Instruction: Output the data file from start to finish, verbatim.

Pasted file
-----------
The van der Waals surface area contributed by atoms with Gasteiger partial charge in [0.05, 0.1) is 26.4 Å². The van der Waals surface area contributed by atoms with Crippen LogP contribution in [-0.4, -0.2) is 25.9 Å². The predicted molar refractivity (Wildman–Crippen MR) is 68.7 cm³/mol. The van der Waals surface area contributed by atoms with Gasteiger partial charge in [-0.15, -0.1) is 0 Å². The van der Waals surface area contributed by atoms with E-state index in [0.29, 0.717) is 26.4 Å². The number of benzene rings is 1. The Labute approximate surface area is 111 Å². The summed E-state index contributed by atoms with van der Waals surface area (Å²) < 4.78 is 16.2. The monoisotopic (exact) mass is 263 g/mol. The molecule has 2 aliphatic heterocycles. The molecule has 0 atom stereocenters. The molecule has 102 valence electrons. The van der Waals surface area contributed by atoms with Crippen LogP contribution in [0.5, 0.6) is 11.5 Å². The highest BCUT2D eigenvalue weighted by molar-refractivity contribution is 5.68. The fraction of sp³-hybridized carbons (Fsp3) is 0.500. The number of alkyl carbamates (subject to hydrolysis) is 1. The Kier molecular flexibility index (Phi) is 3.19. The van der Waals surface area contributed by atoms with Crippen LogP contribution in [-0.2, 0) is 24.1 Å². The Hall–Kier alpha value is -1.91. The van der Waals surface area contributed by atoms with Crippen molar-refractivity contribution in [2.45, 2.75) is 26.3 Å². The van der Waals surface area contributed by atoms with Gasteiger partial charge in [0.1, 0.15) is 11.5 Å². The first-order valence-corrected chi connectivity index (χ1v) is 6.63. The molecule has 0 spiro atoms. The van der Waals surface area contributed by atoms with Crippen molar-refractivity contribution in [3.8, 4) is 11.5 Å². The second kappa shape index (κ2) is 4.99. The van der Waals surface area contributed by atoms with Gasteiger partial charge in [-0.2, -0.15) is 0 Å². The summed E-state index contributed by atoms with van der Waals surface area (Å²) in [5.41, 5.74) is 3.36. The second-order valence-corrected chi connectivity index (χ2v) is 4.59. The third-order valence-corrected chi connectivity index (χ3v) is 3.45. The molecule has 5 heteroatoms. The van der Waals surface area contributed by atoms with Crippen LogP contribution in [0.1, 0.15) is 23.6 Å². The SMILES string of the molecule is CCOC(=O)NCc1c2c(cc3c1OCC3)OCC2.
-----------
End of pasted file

The van der Waals surface area contributed by atoms with Gasteiger partial charge in [0.05, 0.1) is 26.4 Å². The van der Waals surface area contributed by atoms with Crippen LogP contribution in [-0.4, -0.2) is 25.9 Å². The predicted molar refractivity (Wildman–Crippen MR) is 68.7 cm³/mol. The van der Waals surface area contributed by atoms with Gasteiger partial charge in [-0.15, -0.1) is 0 Å². The van der Waals surface area contributed by atoms with E-state index in [0.29, 0.717) is 26.4 Å². The number of benzene rings is 1. The Labute approximate surface area is 111 Å². The summed E-state index contributed by atoms with van der Waals surface area (Å²) < 4.78 is 16.2. The monoisotopic (exact) mass is 263 g/mol. The molecule has 2 aliphatic heterocycles. The molecule has 0 atom stereocenters. The molecule has 102 valence electrons. The van der Waals surface area contributed by atoms with Crippen LogP contribution in [0.5, 0.6) is 11.5 Å². The highest BCUT2D eigenvalue weighted by molar-refractivity contribution is 5.68. The fraction of sp³-hybridized carbons (Fsp3) is 0.500. The number of alkyl carbamates (subject to hydrolysis) is 1. The Kier molecular flexibility index (Phi) is 3.19. The van der Waals surface area contributed by atoms with Crippen LogP contribution in [-0.2, 0) is 24.1 Å². The Hall–Kier alpha value is -1.91. The van der Waals surface area contributed by atoms with Crippen molar-refractivity contribution in [2.45, 2.75) is 26.3 Å². The van der Waals surface area contributed by atoms with Gasteiger partial charge in [0.1, 0.15) is 11.5 Å². The first-order valence-corrected chi connectivity index (χ1v) is 6.63. The molecule has 0 spiro atoms. The van der Waals surface area contributed by atoms with Crippen molar-refractivity contribution in [3.8, 4) is 11.5 Å². The second kappa shape index (κ2) is 4.99. The van der Waals surface area contributed by atoms with Gasteiger partial charge in [-0.2, -0.15) is 0 Å². The summed E-state index contributed by atoms with van der Waals surface area (Å²) in [5.41, 5.74) is 3.36. The second-order valence-corrected chi connectivity index (χ2v) is 4.59. The third-order valence-corrected chi connectivity index (χ3v) is 3.45. The molecule has 5 heteroatoms. The van der Waals surface area contributed by atoms with Crippen LogP contribution in [0.1, 0.15) is 23.6 Å². The SMILES string of the molecule is CCOC(=O)NCc1c2c(cc3c1OCC3)OCC2.